In Thomas Paine’s pamphlet, The Age of Reason, Paine makes the claim that we should reject organized religion, Christianity in particular, because of the absurdity of revelation, the proposed truths they assert, and that the study of nature through science is a much better guarantor of truth than the superstitions and myths of religion. In Paine’s letter to Samuel Adams, he lays out the reasons for this critique of religion in his time:
I have said in the first page of the first part of that work that it had long been my intention to publish my thoughts upon religion, but that I had reserved it to a later time of life. I have now to inform you why I wrote it and published it at the time I did.
In the first place, I saw my life in continual danger. My friends were falling as fast as the guillotine could cut their heads off, and as I every day expected the same fate, I resolved to begin my work. I appeared to myself to be on my death-bed, for death was on every side of me, and I had no time to lose. This accounts for my writing it at the time I did…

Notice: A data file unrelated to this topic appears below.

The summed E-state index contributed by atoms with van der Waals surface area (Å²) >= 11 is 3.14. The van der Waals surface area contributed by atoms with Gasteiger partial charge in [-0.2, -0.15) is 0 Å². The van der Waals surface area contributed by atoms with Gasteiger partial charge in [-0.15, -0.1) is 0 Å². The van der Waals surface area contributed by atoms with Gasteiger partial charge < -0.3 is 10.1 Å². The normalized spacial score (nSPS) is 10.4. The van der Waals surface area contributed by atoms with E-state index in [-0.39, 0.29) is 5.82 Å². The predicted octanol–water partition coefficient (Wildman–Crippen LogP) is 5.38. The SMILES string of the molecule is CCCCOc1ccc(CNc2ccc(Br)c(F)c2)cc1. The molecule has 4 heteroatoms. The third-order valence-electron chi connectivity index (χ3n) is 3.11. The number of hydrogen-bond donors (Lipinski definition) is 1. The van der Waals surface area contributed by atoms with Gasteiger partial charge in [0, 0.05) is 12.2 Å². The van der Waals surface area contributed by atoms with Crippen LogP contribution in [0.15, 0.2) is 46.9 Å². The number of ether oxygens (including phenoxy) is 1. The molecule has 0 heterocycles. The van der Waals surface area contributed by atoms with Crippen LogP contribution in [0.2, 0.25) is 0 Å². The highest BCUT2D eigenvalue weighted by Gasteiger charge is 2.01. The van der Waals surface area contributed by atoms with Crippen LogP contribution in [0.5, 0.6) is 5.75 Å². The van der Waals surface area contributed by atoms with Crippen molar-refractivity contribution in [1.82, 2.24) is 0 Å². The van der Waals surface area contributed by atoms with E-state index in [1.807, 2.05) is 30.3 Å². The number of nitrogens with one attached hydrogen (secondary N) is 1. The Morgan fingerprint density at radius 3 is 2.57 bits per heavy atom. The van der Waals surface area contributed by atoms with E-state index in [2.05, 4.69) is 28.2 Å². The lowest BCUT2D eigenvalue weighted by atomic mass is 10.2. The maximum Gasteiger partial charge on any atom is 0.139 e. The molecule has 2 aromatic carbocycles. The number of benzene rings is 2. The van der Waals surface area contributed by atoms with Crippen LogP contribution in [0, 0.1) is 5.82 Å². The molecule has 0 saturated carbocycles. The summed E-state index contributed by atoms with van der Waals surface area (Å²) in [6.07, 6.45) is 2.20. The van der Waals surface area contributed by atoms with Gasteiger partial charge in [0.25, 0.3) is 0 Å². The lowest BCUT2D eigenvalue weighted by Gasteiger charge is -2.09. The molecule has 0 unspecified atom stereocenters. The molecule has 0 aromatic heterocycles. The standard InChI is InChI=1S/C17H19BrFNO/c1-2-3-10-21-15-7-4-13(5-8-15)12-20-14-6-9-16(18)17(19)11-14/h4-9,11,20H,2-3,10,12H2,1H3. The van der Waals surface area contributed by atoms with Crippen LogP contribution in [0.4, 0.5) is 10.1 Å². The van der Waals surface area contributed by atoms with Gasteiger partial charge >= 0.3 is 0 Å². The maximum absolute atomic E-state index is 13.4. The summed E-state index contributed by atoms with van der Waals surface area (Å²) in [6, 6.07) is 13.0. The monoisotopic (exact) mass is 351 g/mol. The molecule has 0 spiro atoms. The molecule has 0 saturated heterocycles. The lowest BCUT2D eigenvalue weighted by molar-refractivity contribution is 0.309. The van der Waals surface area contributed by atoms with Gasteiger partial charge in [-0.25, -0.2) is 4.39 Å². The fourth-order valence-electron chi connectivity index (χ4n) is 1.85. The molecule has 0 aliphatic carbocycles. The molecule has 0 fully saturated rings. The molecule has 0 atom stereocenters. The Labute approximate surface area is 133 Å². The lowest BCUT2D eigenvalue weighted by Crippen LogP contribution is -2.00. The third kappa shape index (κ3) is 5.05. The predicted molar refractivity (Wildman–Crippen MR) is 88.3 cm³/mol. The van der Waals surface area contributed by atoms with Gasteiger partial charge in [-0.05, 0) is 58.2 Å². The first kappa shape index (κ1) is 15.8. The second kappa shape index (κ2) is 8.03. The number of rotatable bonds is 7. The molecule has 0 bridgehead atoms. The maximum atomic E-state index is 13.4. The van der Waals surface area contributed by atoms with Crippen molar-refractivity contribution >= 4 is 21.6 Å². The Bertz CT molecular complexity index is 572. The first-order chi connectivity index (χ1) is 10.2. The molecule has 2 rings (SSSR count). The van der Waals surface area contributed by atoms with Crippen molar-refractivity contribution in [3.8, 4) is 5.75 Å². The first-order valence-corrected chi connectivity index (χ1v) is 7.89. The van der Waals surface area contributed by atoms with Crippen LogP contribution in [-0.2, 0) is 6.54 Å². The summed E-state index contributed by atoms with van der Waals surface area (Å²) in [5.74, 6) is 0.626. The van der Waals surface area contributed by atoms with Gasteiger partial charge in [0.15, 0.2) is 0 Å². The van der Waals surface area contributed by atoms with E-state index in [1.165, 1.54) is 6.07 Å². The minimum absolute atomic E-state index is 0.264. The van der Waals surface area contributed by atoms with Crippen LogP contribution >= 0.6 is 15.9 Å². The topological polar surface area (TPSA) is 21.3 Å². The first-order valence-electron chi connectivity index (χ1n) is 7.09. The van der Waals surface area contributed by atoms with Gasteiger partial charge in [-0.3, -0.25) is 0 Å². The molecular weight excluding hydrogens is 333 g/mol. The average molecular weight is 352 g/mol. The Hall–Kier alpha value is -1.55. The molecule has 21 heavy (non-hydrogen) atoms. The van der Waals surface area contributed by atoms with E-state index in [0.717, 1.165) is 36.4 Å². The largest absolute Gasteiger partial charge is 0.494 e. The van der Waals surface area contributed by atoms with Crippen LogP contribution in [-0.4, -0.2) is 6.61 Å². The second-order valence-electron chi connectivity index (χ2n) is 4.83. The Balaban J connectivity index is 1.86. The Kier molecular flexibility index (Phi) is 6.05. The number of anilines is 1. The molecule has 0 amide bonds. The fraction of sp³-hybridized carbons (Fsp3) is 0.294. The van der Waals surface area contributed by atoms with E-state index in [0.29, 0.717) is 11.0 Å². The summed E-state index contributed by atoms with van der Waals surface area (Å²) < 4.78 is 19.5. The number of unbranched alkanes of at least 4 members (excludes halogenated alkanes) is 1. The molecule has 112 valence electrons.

Also, soon after writing “Common Sense,” Paine, “saw the exceeding probability that a revolution in the system of government would be followed by a revolution in the system of religion.” As is shown by this letter, Paine talked about how he was afraid for his life and his “friends were falling as fast as the guillotine could cut their heads off.” Paine noticed that holding certain opinions is perilous under the government he lived in. In many parts of the world today it is difficult to hold certain beliefs about religion without being persecuted or even killed. The solution is to make an environment in which criticism of anything, even religion, is welcomed or at least bearable. The Age of Reason tried to help achieve that and break the hold that faith and organized religion had on people. In the words of Karl Marx, which beautifully convey and emphasize this point, in his Contribution to the Critique of Hegel’s Philosophy of Right: